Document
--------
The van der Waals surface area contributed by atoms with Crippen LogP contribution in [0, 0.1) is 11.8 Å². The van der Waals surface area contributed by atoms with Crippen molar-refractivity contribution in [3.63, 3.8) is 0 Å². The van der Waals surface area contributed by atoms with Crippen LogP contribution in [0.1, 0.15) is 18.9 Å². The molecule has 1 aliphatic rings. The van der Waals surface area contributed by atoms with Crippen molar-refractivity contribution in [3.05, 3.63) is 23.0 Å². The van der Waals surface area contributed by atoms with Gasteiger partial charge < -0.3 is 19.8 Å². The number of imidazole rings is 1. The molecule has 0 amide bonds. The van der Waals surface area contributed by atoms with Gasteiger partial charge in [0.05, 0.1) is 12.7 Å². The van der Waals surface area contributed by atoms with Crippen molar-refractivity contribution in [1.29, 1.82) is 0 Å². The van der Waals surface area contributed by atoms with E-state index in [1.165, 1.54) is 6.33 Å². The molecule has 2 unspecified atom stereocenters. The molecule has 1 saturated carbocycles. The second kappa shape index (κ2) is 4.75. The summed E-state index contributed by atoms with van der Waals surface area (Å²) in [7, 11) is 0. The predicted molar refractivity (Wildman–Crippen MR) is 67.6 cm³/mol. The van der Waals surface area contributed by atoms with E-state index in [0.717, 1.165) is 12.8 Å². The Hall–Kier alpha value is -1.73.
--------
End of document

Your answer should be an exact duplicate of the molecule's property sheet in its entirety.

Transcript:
The van der Waals surface area contributed by atoms with Crippen LogP contribution in [0, 0.1) is 11.8 Å². The van der Waals surface area contributed by atoms with Crippen molar-refractivity contribution in [3.63, 3.8) is 0 Å². The van der Waals surface area contributed by atoms with Crippen LogP contribution in [0.1, 0.15) is 18.9 Å². The molecule has 1 aliphatic rings. The van der Waals surface area contributed by atoms with Crippen molar-refractivity contribution in [3.05, 3.63) is 23.0 Å². The van der Waals surface area contributed by atoms with Gasteiger partial charge < -0.3 is 19.8 Å². The number of imidazole rings is 1. The molecule has 0 amide bonds. The van der Waals surface area contributed by atoms with Gasteiger partial charge in [0.05, 0.1) is 12.7 Å². The van der Waals surface area contributed by atoms with Crippen molar-refractivity contribution in [1.29, 1.82) is 0 Å². The van der Waals surface area contributed by atoms with E-state index in [1.165, 1.54) is 6.33 Å². The molecule has 2 unspecified atom stereocenters. The molecule has 1 saturated carbocycles. The second kappa shape index (κ2) is 4.75. The summed E-state index contributed by atoms with van der Waals surface area (Å²) in [7, 11) is 0. The predicted molar refractivity (Wildman–Crippen MR) is 67.6 cm³/mol. The van der Waals surface area contributed by atoms with E-state index in [0.717, 1.165) is 12.8 Å². The Hall–Kier alpha value is -1.73.